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About SevenStuds

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    Surfing, biking, snowboarding and making beautiful things come to life.

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  1. Nice modifications! Good to see you're always pushing the limit. Have you attempted to use any of the RC wheel adapters yet? It's a simple printed part that clips in place and doesn't require drilling or glueing.Or is your approach done because you specifically wanted to use an axle to connect the wheels instead of a 3 pin hub?
  2. Welcome to EB! Have you looked at the videos that JANGBRiCKS creates? They are well voiced and there are a few dozen technic set reviews:
  3. Definitely overpriced. I've seen Amazon pushing the prices of older sets to crazy levels. Feel sorry for the buyers.
  4. The competition idea is very interesting! I'm strangely drawn towards entering. What else would I do with all those meters of red hosing?
  5. Very nice! Clean build and looks very functional. Can it also launch water balloons?
  6. Excellent! It's parks great too!
  7. The Nike slogan comes to mind when contemplating your "how do I do what I don't want to do" dilemma. I think it's possible to use the short code on phones. Here is the list:
  8. Very Nice! A motorized version would be well suited.
  9. Thanks for all the comments everyone! So the axle story: the trailer axle started in the middle as expected. With a "normal" setup, the main car was not able to steer efficiently. Since it's rear wheel drive, when the car goes forward and pulls its own weight, it tends to take pressure off the front wheels ever so sightly. They always touch the ground, but there just isn't enough friction to make them turn the car well. I didn't want to build more bulk in front since the size was the main goal, and I also didn't want rear wheel steering. Since moving the trailer attachment point up or down one plate height did not work at all, I had to come up with a way to apply a tiny bit of pressure to the front to counter this "pull tilt" effect. Simply moving the axle forward did just that. It doesn't look good, but the weight balance now helps to keep sufficient pressure on the front. They do crazy things on the moon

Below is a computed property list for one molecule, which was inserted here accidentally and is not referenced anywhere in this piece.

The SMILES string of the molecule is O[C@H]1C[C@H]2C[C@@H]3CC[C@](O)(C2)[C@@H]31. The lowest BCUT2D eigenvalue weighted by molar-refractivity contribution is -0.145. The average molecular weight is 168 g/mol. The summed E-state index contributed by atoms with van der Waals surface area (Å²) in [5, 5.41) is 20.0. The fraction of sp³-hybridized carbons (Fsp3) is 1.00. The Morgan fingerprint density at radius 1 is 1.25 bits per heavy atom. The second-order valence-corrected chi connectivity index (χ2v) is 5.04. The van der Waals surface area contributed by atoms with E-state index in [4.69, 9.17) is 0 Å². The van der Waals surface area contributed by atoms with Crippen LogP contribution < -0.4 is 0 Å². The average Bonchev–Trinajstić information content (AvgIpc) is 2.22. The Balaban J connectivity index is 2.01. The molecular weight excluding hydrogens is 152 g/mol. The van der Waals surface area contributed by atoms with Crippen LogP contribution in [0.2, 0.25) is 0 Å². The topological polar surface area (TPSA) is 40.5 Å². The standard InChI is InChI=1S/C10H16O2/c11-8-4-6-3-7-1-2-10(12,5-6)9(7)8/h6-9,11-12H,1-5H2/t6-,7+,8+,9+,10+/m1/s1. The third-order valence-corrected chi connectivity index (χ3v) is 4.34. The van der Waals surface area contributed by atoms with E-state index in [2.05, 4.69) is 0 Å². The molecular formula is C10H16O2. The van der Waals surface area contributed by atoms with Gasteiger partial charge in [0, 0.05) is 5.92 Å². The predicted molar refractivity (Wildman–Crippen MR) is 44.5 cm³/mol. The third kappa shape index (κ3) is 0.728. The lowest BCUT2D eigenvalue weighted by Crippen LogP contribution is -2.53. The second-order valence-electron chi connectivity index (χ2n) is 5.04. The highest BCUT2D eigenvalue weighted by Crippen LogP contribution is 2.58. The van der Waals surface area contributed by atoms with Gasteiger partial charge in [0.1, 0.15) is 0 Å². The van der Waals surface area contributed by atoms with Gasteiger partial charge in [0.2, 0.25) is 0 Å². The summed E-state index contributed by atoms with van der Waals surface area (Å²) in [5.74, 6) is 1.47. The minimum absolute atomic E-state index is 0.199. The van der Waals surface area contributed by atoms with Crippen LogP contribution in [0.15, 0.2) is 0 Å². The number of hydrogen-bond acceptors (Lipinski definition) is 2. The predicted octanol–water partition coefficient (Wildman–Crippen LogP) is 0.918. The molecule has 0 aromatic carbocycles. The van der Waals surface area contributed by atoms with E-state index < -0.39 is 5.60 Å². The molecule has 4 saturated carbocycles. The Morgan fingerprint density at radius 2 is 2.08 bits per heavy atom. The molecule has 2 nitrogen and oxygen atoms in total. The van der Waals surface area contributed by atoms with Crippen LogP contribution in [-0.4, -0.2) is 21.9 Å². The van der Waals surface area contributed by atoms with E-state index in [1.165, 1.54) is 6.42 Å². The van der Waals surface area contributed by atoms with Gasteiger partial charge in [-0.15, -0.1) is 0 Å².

10. So this was a quick, fun project. I gave myself the weekend to build the smallest RC car I could. My goal was 4 studs. This seemed reasonable since a battery box and SBrick are both 4 studs wide. With the width set in place, I quickly realized that making two connected parts would be the way to go so the model naturally became a camper van/RV with a trailer. The main car holds 2 micromotors and the trailer has 1 old-style battery box with the SBrick directly on top. More photo's here. Assembly photos are here. PS: I must also thank Mbmc as some of his micro RC MOCs were a good inspiration for this project.
  11. Just out the blue, what's the turntable going to be used for and how much weight will it have to support? Is it to place a model on top of?
  12. I see what you mean. At the top middle of the photo I can see the 5l beam and 1x2 plate being more bright green, whereas the connector next to them looks more yellow. Oh well, "shades of grass".
  13. The photos are unreal You know Jim, If you ever had to move house, you would have to find one with another attic. I have a feeling it's your angled white roof that is acting as two huge reflectors giving a very diffused softbox look. By the way, is the grey backdrop just paper card or a synthetic mat? Canon 70D, 50mm fixed lens, ISO 100, F20. Jim, correct me if I'm wrong.
  14. SevenStuds

    Instructions Question

    Firstly, the problem is not with the price of parts or instructions, it's with the approach that your spending should come from your pocket or lifestyle budget, no matter what size it may be. There are a myriad of ways in which the hobby (or any other similar activity) can start becoming cash positive. If, for example, you had to use your yearly budget just to buy large and cheap mixed bulk lots, and then spend your time cleaning and sorting them, you could turn a profit of 5-10X your initial cost giving you much more buying ability during those cash-dry student years. We have all been there Secondly, as others have said, the MOCs that have paid instructions are usually in the €300 plus category in terms of part cost, so spending 5% of that on instructions is a marginal cost. Especially when you realize that the builder's are not making instructions for themselves, but rather as a service to others. I believe that a few bucks is a gratuity for their hard work. Good luck!
  15. I second that, it has to be one of the top models you have ever made. It ticks all the boxes.